Tuesday, October 28, 2014

Of inspiration and transpiration

I'm very glad to announce that I just ran out of fennel tea! That's amazing! Daily readers know why. And I am really looking forward to buying a different kind of tea. There are so many benefits of the decision to reduce my selection: Firstly, when I buy some new I know I am going to drink it. Secondly, I enjoy comparing different sorts of tea in a shop and choosing a fancy one much more now that it is a special occasion. Thirdly, I find it enormously satisfying to have a routine and be able to tweak it once in a while as opposed to (a) randomly hoarding tons of products or (b) tie myself down to just a few of them.

Writing this reminds me of some further thoughts I had on the post about traveling. I am a person who is really fascinated by routines and daily rituals. When listening to the audio book of the same name I could hardly stop and finished it within days. But then again, why am I so keen on traveling? I clearly remember being on a 3 month trip through Costa Rica and text messaging a friend that I missed the possibility to plan my days. He was certainly bewildered when he read that I'd love to trade my surfing lessons for a week at home with a fix schedule. Back home again, of course, I missed the surfing lessons.

So what is it that makes you want to break free from your 9 to 5 routine but then draws you back to a certain orderliness? In my opinion it is human nature to march forward in a definite direction but from time to time take a bird's eye view over the path you're on. Like a hiker stops an amazing outlook. The stop is not what hiking is about. And yet it is.

Monday, October 27, 2014

The hunger goes on

During today's meditation I realized that the reason why it is so difficult to stay alert and focused is that the brain constantly seeks stimulation. I've read about this before but it never appealed to me as strikingly as it did this morning. When I started bringing my attention to the distractive nature of my mind, it began to vanish. I became extremely calm and moved deeply into the now. There wasn't a spark of boredom - not in terms of dullness, but agitation.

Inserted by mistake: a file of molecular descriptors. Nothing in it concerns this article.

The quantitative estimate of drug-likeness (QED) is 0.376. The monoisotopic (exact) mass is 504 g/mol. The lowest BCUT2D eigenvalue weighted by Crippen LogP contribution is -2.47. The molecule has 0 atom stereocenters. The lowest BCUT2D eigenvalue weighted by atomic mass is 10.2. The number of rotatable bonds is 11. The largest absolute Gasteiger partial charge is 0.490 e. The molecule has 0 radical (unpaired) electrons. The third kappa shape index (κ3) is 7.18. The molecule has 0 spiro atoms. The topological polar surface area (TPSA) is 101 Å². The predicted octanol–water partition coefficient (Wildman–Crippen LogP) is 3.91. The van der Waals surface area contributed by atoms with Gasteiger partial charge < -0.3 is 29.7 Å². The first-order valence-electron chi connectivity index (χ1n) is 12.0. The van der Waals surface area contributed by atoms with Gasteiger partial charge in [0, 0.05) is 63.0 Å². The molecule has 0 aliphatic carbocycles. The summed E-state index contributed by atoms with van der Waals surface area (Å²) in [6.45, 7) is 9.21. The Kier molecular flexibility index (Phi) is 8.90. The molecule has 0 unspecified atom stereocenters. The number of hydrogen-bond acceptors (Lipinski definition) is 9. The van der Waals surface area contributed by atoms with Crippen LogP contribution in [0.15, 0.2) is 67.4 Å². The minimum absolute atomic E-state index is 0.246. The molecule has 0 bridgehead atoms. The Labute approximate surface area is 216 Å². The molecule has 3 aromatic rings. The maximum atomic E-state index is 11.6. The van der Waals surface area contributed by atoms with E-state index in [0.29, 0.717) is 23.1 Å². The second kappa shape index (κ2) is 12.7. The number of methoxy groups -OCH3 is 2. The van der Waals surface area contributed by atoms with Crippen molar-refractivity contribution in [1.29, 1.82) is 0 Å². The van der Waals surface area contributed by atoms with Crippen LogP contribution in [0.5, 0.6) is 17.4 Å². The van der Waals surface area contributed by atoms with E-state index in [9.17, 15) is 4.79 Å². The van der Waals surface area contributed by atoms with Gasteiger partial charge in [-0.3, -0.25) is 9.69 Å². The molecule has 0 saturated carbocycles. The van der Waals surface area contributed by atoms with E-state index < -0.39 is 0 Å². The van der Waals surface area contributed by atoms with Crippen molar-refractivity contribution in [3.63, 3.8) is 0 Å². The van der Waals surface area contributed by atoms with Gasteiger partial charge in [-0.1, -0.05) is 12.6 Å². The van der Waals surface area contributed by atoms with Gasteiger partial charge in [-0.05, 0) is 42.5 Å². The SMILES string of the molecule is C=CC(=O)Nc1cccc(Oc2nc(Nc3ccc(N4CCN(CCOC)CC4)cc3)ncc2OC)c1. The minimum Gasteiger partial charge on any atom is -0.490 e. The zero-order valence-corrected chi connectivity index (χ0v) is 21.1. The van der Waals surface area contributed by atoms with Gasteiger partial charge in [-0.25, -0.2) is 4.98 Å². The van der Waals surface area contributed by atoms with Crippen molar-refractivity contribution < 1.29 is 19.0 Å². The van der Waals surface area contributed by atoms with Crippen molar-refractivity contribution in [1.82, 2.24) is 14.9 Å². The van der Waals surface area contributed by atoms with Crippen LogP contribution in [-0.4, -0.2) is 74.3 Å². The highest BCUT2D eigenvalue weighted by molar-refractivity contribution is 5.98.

There are three needs which the flow of attention depends upon according to Rick Hanson's fantastic book "Buddha's Brain" (view excerpt). He states that the brain balances "keeping information in mind, changing the contents of awareness, and finding the right amount of stimulation", which I had understood rationally before, but today for first time have been able to directly observe.

Thinking about it later, Maslow's hierarchy of needs came to my mind and how a hungry person can hardly understand first world problems. In fact the hunger never ends. Once you have eaten your fill, it is the mind that continues to agitate. To a certain extent this is legitimate when providing for risks or building up stocks. But in a world of stress and shortage of time, it is wise to critically reconsider what we strive for. Is it a true necessity or merely a chimera of the brain?

Sunday, October 26, 2014

A virtual information buffet

We all know the buffet situation: There is much more to try than we can possibly eat, let alone does it all fit onto the plate. In a restaurant we would never order "a little bit of everything", but with all those delicacies right before our eyes it is hard to chose. We end up feeling ill because we couldn't refrain from at least tasting everything.

It is somewhat similar to bookmarking pages on the internet. Your computer is a plate and the web is an information buffet. But just because you have got enough disk space, it does not mean all problems are solved. When are you going deal with all the articles you stumbled upon, but didn't have time to read immediately? I personally faced the same difficulty when I found out that Seth Godin offers a lot of his ebooks for free. First I had the intention to download them all right away, although I knew that I wouldn't read them before finishing the books I already started with. Eventually I decided to wait. It is possible - yet very unlikely - that I will not be able to access those PDFs for free in the future. But otherwise I'd gradually accumulate more books than I can ever engage in.

Useless gathering and hoarding is part of a scarcity mindset as opposed to an "abundance mentality". When you pay close attention to its motives, you will discover a fear of missing out on something and foregoing opportunities. In the worst case this may distract us from landing a truly big shot when it is time to.

Saturday, October 25, 2014

We own the world (part 2)

What I wrote yesterday can be interpreted in two ways. One option is to take it literally, that is to work from a laptop only and thus be mobile. Of course this is a process and it takes effort to achieve such a lifestyle. A pioneer and master in this field is Tim Ferris, author of "The 4-Hour Workweek". The book title may sound somewhat utopian, but so does your tropical beach luxury villa. It is certainly an obtainable goal to work far less and rather than characterizing 4 hours as unrealistic, consider it a direction to head for.